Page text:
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Sri Lanka’s failure to black list defaulting contractors creates global trade issues.

By: Staff Writer

April 10, Colombo (LNW): Sri Lanka is the only country in South Asia that does not recognise engaging in corrupt and fraudulent activities during procurement as a valid reason for blacklisting and it has not blacklisted contractors that have defaulted on contractual obligations despite having the

According to a study by Verité Research, a Colombo-based think tank, the main issue can be attributed to gaps in the procurement guidelines of 2006, which govern almost all public procurement in Sri Lanka — except in a few instances such as pharmaceutical procurement.

“The second issue – not blacklisting defaulting contractors – shows a lack of compliance with existing regulations. Sri Lanka has provisions not only to blacklist defaulting contractors, but also to publish their names in a public, online database.

However, this database, maintained by the Department of Public Finance has failed to update it. The research report disclosed.  

Verité Research indicates that the amount lost on public contracts due to corruption can amount to 10–25 percent of a public contract’s value on average.

The procurement process is fragmented among three layers in the government: departmental, ministerial, and cabinet levels with no mechanisms for ensuring procedural consistency, efficiency, or integrity.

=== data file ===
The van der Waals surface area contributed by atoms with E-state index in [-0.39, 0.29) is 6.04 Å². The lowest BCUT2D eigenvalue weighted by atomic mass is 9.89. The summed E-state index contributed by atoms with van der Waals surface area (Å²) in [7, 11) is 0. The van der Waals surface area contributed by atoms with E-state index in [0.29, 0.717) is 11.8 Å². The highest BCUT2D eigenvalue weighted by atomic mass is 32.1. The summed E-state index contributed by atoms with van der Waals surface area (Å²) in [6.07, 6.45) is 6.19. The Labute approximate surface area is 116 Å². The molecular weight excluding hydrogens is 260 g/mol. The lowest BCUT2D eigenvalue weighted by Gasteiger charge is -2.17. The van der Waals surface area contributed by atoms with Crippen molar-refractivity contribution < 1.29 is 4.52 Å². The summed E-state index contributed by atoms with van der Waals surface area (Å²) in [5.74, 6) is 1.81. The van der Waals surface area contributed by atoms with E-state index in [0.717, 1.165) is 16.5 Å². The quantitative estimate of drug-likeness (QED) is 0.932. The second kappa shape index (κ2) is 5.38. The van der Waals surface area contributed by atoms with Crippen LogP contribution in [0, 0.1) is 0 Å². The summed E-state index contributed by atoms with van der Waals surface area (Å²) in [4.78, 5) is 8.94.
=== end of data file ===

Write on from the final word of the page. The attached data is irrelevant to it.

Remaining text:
Sri Lanka currently operates a highly decentralised procurement system. The responsibility for executing procurement is vested with secretaries of respective line ministries. Technical and bid evaluation committees are set up per the delegation of authority at the line ministry and Cabinet level.

New public regulatory frame work with clear transparency, accountability, and oversight rules will come into effect this year once the new legislation is passed in parliament to limiting corruption opportunities and mal practices in current public procurement process.

The reports of the Ministry of Finance, the Auditor-General’s Department, and the Department of Management of Audit indicate malpractices have led to inefficiencies and waste of scarce resources of the Government in the context of tight fiscal space.

In this context new Public Procurement Law that reflects international good practices will be enacted this year providing provisions to set up a new regulatory authority

The Procurement Management Information System (PROMISe) is being developed but is currently in a pilot phase.

PROMISe has the potential to be a key tool for improving the integrity of public procurement by enabling better processing, tracking, recording, reporting, and publicising procurement actions and outcomes. Sri Lanka currently lacks a formal legislative basis for procurement and it has contributed to high-levels of political engagement in the selection of procurement winners, poor contract management, limited transparency and a lack of oversight 

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